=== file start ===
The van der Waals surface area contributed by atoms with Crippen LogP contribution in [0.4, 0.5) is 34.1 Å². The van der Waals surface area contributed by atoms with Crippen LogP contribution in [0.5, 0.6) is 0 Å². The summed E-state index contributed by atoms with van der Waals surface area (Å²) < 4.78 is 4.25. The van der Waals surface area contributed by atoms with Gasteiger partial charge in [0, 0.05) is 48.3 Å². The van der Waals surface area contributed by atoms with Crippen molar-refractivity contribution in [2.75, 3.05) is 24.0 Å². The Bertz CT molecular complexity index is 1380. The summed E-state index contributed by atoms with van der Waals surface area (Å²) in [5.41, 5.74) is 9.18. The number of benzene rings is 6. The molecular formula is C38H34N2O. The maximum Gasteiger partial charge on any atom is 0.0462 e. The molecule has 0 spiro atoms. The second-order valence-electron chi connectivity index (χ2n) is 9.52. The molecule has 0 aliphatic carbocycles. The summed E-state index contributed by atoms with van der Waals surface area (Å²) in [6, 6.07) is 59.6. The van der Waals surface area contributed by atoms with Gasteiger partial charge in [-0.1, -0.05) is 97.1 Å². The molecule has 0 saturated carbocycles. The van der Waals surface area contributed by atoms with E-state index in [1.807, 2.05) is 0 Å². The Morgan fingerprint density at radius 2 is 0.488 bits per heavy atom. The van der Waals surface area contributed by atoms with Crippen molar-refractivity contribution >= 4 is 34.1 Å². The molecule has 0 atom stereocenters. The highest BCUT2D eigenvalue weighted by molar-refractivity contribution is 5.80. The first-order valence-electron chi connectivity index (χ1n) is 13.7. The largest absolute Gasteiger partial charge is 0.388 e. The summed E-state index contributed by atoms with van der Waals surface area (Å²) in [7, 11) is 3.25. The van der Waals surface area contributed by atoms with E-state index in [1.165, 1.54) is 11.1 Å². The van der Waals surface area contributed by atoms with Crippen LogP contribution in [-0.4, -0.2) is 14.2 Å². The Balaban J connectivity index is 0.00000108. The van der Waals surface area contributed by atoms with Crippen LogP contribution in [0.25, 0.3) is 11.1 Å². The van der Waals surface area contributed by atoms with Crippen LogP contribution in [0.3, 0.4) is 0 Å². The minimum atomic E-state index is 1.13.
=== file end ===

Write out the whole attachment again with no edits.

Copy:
The van der Waals surface area contributed by atoms with Crippen LogP contribution in [0.4, 0.5) is 34.1 Å². The van der Waals surface area contributed by atoms with Crippen LogP contribution in [0.5, 0.6) is 0 Å². The summed E-state index contributed by atoms with van der Waals surface area (Å²) < 4.78 is 4.25. The van der Waals surface area contributed by atoms with Gasteiger partial charge in [0, 0.05) is 48.3 Å². The van der Waals surface area contributed by atoms with Crippen molar-refractivity contribution in [2.75, 3.05) is 24.0 Å². The Bertz CT molecular complexity index is 1380. The summed E-state index contributed by atoms with van der Waals surface area (Å²) in [5.41, 5.74) is 9.18. The number of benzene rings is 6. The molecular formula is C38H34N2O. The maximum Gasteiger partial charge on any atom is 0.0462 e. The molecule has 0 spiro atoms. The second-order valence-electron chi connectivity index (χ2n) is 9.52. The molecule has 0 aliphatic carbocycles. The summed E-state index contributed by atoms with van der Waals surface area (Å²) in [6, 6.07) is 59.6. The van der Waals surface area contributed by atoms with Gasteiger partial charge in [-0.1, -0.05) is 97.1 Å². The molecule has 0 saturated carbocycles. The van der Waals surface area contributed by atoms with E-state index in [1.807, 2.05) is 0 Å². The Morgan fingerprint density at radius 2 is 0.488 bits per heavy atom. The van der Waals surface area contributed by atoms with Crippen molar-refractivity contribution >= 4 is 34.1 Å². The molecule has 0 atom stereocenters. The highest BCUT2D eigenvalue weighted by molar-refractivity contribution is 5.80. The first-order valence-electron chi connectivity index (χ1n) is 13.7. The largest absolute Gasteiger partial charge is 0.388 e. The summed E-state index contributed by atoms with van der Waals surface area (Å²) in [7, 11) is 3.25. The van der Waals surface area contributed by atoms with E-state index in [1.165, 1.54) is 11.1 Å². The van der Waals surface area contributed by atoms with Crippen LogP contribution in [-0.4, -0.2) is 14.2 Å². The Balaban J connectivity index is 0.00000108. The van der Waals surface area contributed by atoms with Crippen LogP contribution in [0.25, 0.3) is 11.1 Å². The van der Waals surface area contributed by atoms with Crippen LogP contribution in [0.3, 0.4) is 0 Å². The minimum atomic E-state index is 1.13.